For a couple of summers in the mid-19th century, many thousands of Americans thrilled to the exploits of a Frenchman who, on several occasions, crossed Niagara Falls on a tightrope. He was called Blondin, or sometimes The Great Blondin, although his real name was Jean Francois Gravelet. On June 30, 1859, he made the first transit of the gorge below the Falls. (It’s tempting to say that he made quite a splash by not making a splash, but that’s too easy.)
After that first walk, he did it quite a few more times, always adding some new daredevil element. Blondin crossed Niagara Falls on stilts, on a bicycle, blindfolded, at night… one time he pushed a wheelbarrow along the tightrope; in the wheelbarrow was a stove. When Blondin reached the middle of the tightrope, he got out the stove, upon which he cooked an omelet. He ate the omelet and then completed the crossing.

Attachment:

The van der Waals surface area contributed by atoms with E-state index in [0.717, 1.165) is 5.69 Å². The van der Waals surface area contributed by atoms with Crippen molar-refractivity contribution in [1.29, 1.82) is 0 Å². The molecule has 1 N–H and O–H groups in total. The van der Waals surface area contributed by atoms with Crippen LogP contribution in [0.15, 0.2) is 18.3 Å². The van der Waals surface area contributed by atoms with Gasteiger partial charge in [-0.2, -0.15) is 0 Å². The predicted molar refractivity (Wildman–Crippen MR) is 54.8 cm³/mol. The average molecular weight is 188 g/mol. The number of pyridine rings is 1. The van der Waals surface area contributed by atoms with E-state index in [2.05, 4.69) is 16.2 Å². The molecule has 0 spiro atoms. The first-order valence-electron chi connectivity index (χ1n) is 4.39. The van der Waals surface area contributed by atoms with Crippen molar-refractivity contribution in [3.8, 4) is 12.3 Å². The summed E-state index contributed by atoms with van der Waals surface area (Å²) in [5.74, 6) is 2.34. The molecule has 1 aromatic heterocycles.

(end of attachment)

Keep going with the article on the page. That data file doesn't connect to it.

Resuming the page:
I first heard of Blondin’s exploits in a sermon many years ago. The minister cited Blondin to illustrate the difference between mere beliefs and actual faith. He told a story that may or may not be factual, but the gist of it was that Blondin was discussing with an associate the next variation for crossing Niagara Falls. He had hit upon the idea of walking that tightrope, 160 above the water, while carrying a man on his back. Blondin asked his friend if he thought it was possible.
“Of course,” the guy said. “After what you have already accomplished, it should be no problem to cross the Falls with a man on your back.” Blondin nodded his agreement and then responded:
“Will you be that man?”
Although the minister’s point about having the courage of our convictions was made in a spiritual context, it applies to ethical, political and matrimonial issues as well.
Blondin’s fifth crossing of Niagara Falls was with a man on his back. The man, incidentally, was his manager, Harry Colcord. There is no historical record of whether Colcord then demanded a higher percentage from his client.